One of the most popular names that one is reminded of in the context of global crises is of course Ulrich Beck, thanks to his intriguing theory of ‘risk society’. (Beck, 1986) In a very recent commentary by Paul Ward (2020), Beck was in fact, among the many theorists whose ideas were explored in context of the current COVID 19. Going by the lens of risk societies, that is, the likelihood of being unable to contain the negative impacts of scientific advancement in society, the author highlighted how Beck’s theory, at its core assumes that all risks are faced by society in a uniform manner.

However, although the author raised the justified question of social inequality and the related susceptibility of some individuals to the ills of risk like COVID, one important idea that seems to be missing in this narrative is the possibility that the general society is yet quite far from identifying something as a ‘risk’ in the society. Once again, the notion that I would like to advocate here is that there is a discernible inequality when it comes to access to not just material resources, but also some political ideas and discourses that can provide both, a stimulating narrative for channeling some kind of affirmative action as well as the ability to proactively work towards avoiding any mistakes in the future.

To explain this, the first example that pops in the mind is that of migrant workers’ crisis during the initial months of the lockdown in India. Indeed, the seriousness of a lethal viral fever, coupled with the problems of one of the strictest lockdown norms in the world was briefly felt among the Indian populace, but not many people were sensitized to the extent of disharmony that such a lockdown had brought in a systemically marginalised group such as that of the migrant workers. Somehow, the brunt of this sensitization is to be borne only by social scientists themselves, while other mainstream epistemes continue to ridicule their efforts to bring about communal empathy from the society. An attempt needs to be made to include sociological discourse within the purview of social institutions in order to derive answers for the many questions arising through social change.

Working towards the Involvement of Society in a New Sociology

As mentioned previously, the lack of access to discourse beyond academia and social theorisation is certainly preventing society from developing empathy and sensitivity to the problems that accompany an event like that of a pandemic. One of the ways in which this can be achieved is by harmonising the efforts of not only scientists, engineers, medical practitioners and civil authorities, but also using insights that come from the efforts of social theorists, political scientists, social workers and other humanitarian entities.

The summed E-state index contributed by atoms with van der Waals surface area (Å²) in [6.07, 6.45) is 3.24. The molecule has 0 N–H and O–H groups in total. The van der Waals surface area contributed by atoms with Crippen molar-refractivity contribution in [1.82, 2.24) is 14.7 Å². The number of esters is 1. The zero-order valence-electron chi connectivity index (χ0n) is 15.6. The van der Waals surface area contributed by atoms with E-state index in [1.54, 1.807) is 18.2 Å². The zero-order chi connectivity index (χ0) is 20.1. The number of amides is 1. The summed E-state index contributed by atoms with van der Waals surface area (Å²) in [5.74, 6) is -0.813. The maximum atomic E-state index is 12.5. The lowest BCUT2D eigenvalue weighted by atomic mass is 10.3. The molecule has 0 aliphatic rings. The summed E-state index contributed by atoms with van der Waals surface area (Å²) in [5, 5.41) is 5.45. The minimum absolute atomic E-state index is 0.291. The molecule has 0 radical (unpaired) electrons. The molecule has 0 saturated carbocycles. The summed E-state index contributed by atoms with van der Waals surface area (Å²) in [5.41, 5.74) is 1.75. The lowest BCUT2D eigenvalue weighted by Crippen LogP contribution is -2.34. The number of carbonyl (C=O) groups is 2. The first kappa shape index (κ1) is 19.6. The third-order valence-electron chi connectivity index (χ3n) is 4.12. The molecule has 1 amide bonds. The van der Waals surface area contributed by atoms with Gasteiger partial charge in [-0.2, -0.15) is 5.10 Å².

Countries and nation-state authorities need to facilitate an ethnographic inquisition of world health crises in order to ensure that all communities get an equal chance to access resources for self-development and rehabilitation. The ‘Sociology of Pandemics’ needs to work beyond the efforts of social researchers and NGO workers. It is up to the state to ensure that enough resources are allotted to all people without any undue discrimination and one way to ensure this is by using insights from all sections of society. It is long overdue that the politics of knowledge production and dissemination gets diminished.


There have been many debates on what the sociology of pandemic looks like or should look like. This article in no way seeks to negate the impact that its predecessors have made, mostly because it is impossible to do so. However, hopefully, with this article, newer conversations can be had regarding the same question.

This article envisions the sociology of pandemics that is inclusive of all kind of knowledge, catering to the need of all communities and respectful to the contributions of all kinds of efforts for the curtailment of disease and disharmony.


  1. Beck, U. (1986) Risk Society: Towards a new modernity (M. Ritter, Trans.). London, Sage Publications
  2. Dingwall, R., Hoffman, L., & Staniland, K. (2013). Introduction: Why a Sociology of Pandemics? Sociology of Health & Illness, 35(2), 167-173. DOI: 10.1111/1467-9566.12019
  3. Ward, P. (2020). A sociology of the Covid-19 pandemic: A commentary and research agenda for sociologists. Journal of Sociology, 56(4), 726-735. DOI: 10.1177/1440783320939682
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Yamini is a student of Sociology with aspirations for a global career as an academic researcher and pedagogue. She is deeply passionate about social justice and welfare, intersectional feminist epistemology, accessible academia, human rights and self development through self determination with an interest in digital sociology, data privacy and internet democracy. She wishes to hone her passions through the art of academic writing.